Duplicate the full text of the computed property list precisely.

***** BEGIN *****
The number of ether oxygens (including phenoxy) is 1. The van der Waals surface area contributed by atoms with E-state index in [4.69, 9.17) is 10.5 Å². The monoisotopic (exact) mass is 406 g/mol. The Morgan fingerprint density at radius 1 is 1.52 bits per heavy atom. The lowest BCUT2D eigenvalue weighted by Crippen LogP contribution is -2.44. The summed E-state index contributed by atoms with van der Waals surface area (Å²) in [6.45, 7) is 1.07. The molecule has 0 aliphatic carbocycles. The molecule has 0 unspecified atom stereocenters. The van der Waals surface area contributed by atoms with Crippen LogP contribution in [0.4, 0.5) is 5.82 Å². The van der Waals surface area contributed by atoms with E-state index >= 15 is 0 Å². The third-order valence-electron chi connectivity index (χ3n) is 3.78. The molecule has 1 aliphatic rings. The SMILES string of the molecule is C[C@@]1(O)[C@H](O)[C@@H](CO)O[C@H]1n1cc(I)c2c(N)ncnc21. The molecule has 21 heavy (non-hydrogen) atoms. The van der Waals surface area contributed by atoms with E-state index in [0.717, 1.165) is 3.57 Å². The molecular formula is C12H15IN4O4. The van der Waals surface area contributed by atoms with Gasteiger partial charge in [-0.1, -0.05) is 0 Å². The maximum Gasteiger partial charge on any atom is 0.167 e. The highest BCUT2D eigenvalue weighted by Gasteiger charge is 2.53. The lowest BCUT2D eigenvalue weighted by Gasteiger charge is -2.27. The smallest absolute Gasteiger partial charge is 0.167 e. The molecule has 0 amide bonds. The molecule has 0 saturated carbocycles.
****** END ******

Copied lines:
The number of ether oxygens (including phenoxy) is 1. The van der Waals surface area contributed by atoms with E-state index in [4.69, 9.17) is 10.5 Å². The monoisotopic (exact) mass is 406 g/mol. The Morgan fingerprint density at radius 1 is 1.52 bits per heavy atom. The lowest BCUT2D eigenvalue weighted by Crippen LogP contribution is -2.44. The summed E-state index contributed by atoms with van der Waals surface area (Å²) in [6.45, 7) is 1.07. The molecule has 0 aliphatic carbocycles. The molecule has 0 unspecified atom stereocenters. The van der Waals surface area contributed by atoms with Crippen LogP contribution in [0.4, 0.5) is 5.82 Å². The van der Waals surface area contributed by atoms with E-state index >= 15 is 0 Å². The third-order valence-electron chi connectivity index (χ3n) is 3.78. The molecule has 1 aliphatic rings. The SMILES string of the molecule is C[C@@]1(O)[C@H](O)[C@@H](CO)O[C@H]1n1cc(I)c2c(N)ncnc21. The molecule has 21 heavy (non-hydrogen) atoms. The van der Waals surface area contributed by atoms with E-state index in [0.717, 1.165) is 3.57 Å². The molecular formula is C12H15IN4O4. The van der Waals surface area contributed by atoms with Gasteiger partial charge in [-0.1, -0.05) is 0 Å². The maximum Gasteiger partial charge on any atom is 0.167 e. The highest BCUT2D eigenvalue weighted by Gasteiger charge is 2.53. The lowest BCUT2D eigenvalue weighted by Gasteiger charge is -2.27. The smallest absolute Gasteiger partial charge is 0.167 e. The molecule has 0 amide bonds. The molecule has 0 saturated carbocycles.